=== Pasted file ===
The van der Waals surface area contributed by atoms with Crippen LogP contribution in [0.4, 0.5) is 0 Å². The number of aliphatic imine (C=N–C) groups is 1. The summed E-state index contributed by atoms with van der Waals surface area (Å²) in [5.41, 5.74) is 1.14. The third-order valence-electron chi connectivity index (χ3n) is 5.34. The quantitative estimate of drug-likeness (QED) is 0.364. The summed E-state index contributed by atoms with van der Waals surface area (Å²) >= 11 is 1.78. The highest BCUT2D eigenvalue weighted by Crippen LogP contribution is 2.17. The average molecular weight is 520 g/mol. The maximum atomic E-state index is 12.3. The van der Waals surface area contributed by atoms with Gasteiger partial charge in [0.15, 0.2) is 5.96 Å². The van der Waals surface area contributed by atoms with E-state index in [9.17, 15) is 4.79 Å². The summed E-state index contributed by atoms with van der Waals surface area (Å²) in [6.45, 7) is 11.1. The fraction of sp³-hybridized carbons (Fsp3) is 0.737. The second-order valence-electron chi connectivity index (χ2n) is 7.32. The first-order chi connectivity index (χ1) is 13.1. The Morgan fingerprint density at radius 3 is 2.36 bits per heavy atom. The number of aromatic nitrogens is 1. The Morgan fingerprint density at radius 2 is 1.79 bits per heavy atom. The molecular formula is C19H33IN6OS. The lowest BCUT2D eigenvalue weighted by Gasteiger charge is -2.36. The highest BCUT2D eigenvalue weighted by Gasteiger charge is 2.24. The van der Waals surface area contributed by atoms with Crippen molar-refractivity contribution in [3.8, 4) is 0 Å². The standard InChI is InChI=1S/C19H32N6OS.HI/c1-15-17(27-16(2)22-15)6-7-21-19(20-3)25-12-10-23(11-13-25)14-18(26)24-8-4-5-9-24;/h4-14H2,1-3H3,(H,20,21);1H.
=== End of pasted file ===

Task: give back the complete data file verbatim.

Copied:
The van der Waals surface area contributed by atoms with Crippen LogP contribution in [0.4, 0.5) is 0 Å². The number of aliphatic imine (C=N–C) groups is 1. The summed E-state index contributed by atoms with van der Waals surface area (Å²) in [5.41, 5.74) is 1.14. The third-order valence-electron chi connectivity index (χ3n) is 5.34. The quantitative estimate of drug-likeness (QED) is 0.364. The summed E-state index contributed by atoms with van der Waals surface area (Å²) >= 11 is 1.78. The highest BCUT2D eigenvalue weighted by Crippen LogP contribution is 2.17. The average molecular weight is 520 g/mol. The maximum atomic E-state index is 12.3. The van der Waals surface area contributed by atoms with Gasteiger partial charge in [0.15, 0.2) is 5.96 Å². The van der Waals surface area contributed by atoms with E-state index in [9.17, 15) is 4.79 Å². The summed E-state index contributed by atoms with van der Waals surface area (Å²) in [6.45, 7) is 11.1. The fraction of sp³-hybridized carbons (Fsp3) is 0.737. The second-order valence-electron chi connectivity index (χ2n) is 7.32. The first-order chi connectivity index (χ1) is 13.1. The Morgan fingerprint density at radius 3 is 2.36 bits per heavy atom. The number of aromatic nitrogens is 1. The Morgan fingerprint density at radius 2 is 1.79 bits per heavy atom. The molecular formula is C19H33IN6OS. The lowest BCUT2D eigenvalue weighted by Gasteiger charge is -2.36. The highest BCUT2D eigenvalue weighted by Gasteiger charge is 2.24. The van der Waals surface area contributed by atoms with Crippen molar-refractivity contribution in [3.8, 4) is 0 Å². The standard InChI is InChI=1S/C19H32N6OS.HI/c1-15-17(27-16(2)22-15)6-7-21-19(20-3)25-12-10-23(11-13-25)14-18(26)24-8-4-5-9-24;/h4-14H2,1-3H3,(H,20,21);1H.